Snowed all last night and today. They have educational classes and route marches on alternate days, so that either the morning or afternoon of each day is free. But in the evening, by going to what appeared to be a magic lantern lecture, proved to be an illustrated hymn recital, so had to sit for an hour singing “when the roll is called up yonder” etc.
Larkhill Camp, a few miles from Sling – a most dreary spot.
[Image: Lark Hill, Wiltshire, England, 1917-02. Snow covers the ground and the roofs of a long row of corrugated iron huts occupied by the 3rd Australian Training Battalion at its camp on Salisbury Plain. The hut in the foreground (left) is the Quartermaster’s Office and Store. Standing in front of it is an officer who is well rugged up against the cold. Australian War Memorial, Accession No. P02321.059]
After endless vacillations J. and I made a decision to come down to London, so as to have two whole days here before our leave expires. Set out sight-seeing, visiting first the British Museum, to look at the Elgin Marbles. Thence to the Tate Gallery to find after a long meander that it is still closed. Tried the Royal Academy – doesn’t open till the end of the week. Found an exhibition of watercolours, but doesn’t open until Monday. So we had many rebuffs.
On Sunday morning we paid a visit to Petticoat Lane, where the Jew cheap-jacks hold their Sunday babel. The noise, the press, and the language were astonishing. We partook of a ‘tout suite’ meal – cook and waiter in one – skewers your sausage and dabs your vegetables, slabs a hunk of meat on the top, and there you are.
After a look round the embankment, we went off to a concert at the Queen’s Hall, which was splendid. Reached Stretton, where J’s cousins live, and passed a very pleasant evening: regaled with a variety of good things, and the true hospitality of English ladies, of whom his three maiden aunts are charming examples.
On Monday we again sought out the watercolour exhibition – “soldiers admission free”. Spent over two hours there – the pictures representing all the best known watercolour artists of the day.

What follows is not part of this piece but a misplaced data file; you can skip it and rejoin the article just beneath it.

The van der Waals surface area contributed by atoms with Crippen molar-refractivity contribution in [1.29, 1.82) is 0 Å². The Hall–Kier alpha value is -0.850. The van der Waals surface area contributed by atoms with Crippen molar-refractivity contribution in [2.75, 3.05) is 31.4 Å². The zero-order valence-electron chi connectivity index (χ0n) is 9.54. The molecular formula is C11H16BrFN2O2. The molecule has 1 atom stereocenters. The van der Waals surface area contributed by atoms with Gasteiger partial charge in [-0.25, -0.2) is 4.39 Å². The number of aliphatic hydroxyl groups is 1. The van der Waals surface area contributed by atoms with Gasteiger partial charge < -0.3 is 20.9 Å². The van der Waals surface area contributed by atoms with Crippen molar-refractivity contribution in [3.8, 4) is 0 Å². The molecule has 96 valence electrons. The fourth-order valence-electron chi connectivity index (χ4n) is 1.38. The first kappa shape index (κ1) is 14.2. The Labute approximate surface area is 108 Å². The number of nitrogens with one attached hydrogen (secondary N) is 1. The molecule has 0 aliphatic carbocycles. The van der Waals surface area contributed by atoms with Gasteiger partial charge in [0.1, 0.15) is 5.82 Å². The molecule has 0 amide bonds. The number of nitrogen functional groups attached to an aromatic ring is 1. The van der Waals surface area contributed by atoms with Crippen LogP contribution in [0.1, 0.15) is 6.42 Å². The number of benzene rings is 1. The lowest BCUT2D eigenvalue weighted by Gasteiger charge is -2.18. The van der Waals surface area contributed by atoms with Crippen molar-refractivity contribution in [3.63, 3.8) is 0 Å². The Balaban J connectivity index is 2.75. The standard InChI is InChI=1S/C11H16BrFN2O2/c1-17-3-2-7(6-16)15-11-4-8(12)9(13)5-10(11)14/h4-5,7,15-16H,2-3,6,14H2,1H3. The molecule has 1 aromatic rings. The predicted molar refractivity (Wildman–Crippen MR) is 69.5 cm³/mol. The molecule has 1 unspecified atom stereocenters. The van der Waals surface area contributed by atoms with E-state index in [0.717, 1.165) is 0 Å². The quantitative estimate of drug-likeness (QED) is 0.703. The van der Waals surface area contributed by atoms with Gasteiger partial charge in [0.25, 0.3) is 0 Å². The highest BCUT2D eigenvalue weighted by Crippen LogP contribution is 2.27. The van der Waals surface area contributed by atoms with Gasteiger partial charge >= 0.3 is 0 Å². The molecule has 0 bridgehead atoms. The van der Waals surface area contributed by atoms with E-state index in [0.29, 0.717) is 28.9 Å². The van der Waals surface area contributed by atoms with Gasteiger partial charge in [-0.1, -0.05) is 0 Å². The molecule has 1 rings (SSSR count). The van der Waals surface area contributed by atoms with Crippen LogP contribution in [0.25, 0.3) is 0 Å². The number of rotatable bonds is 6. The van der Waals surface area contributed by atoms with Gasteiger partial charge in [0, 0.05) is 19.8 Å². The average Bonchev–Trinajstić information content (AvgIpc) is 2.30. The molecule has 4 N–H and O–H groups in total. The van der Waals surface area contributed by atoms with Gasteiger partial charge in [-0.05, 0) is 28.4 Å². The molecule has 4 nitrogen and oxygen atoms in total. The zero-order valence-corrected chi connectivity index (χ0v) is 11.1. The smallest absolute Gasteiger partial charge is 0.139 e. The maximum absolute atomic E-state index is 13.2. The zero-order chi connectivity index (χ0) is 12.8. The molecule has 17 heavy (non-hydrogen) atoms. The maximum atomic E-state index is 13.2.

Last night, being given a buckshee ticket, I went to a play at the New Theatre, called “The Chinese Puzzle”, which I liked very well. The plot was clever, and the acting very good.
[Image: Photograph of Lincoln Lee, no date and location unknown – appears to be outside a bookshop]
Yesterday we started to sketch at Babbacombe, but the rain came on and smudged them. An old lady who insisted on looking at my puddled mess said “Yes, but it would have been lovely”. She was an optimist.
[Image: ‘Oddicombe’, Lincoln Lee, March 1919. Note Oddicombe lies immediately adjacent to Babbacombe – perhaps Lincoln had a chance to sketch unimpeded by the rain later that day, or another. Oddicombe today has a similar structure to the cliff-face as Lincoln captures, but with greater tree-cover above the cliffs. Thanks again to Google Earth.]
M. has in her charge a number of electrifying flower paintings by a local man named Mercer. He handles flowers in a manner altogether original and daring. M. thinks he will one day be hailed as a master; probably when he is dead. He destroys the majority of his paintings as not good enough. All watercolours.
[Image: ‘Torquay’, by Lincoln Lee, c. March 1919. Painting potentially done from Victoria Parade, with its distinctive view up towards the St John the Apostle church, which seems accurately portrayed with its prominent square steeple, and also the boat-ramp into the harbour. Note also the pen sketch posted on 6 March by Lincoln’s sister, Myrtle Lee, ‘Interior of the Blue Bird’. This shows an interior view of the shop with an external view to what appears to be a crane and harbour area, with ascending hills in the background – Lincoln could have sketched his own from outside or near her shop. Research done through Google Earth!].
Yesterday we got a boat and rowed around the coast to a tiny inlet above which nestles a charming little hamlet with the chaste name of Maidencoombe. There we found sunny tea-gardens, and had a light meal at a rustic table. This morning we went to a museum where Tom Mostyn, of whose works you may have seen reproductions, has a studio. He kindly let us in to see his work, and proved a most interesting man, simple and direct.
He discussed his pictures and their difficulties, even making certain experimental alterations for our consideration.
[Image: ‘Low tide, Torquay’, G.L. Lee, March 1919]
Ted Jull appeared on the scene last night, and as “the sparrows” are still a nest-full, we are sharing a room.
Attended a piano recital by Mark Hambourg. I upset J’s gravity by remarking “He can make it whistle”. So he could, by jove!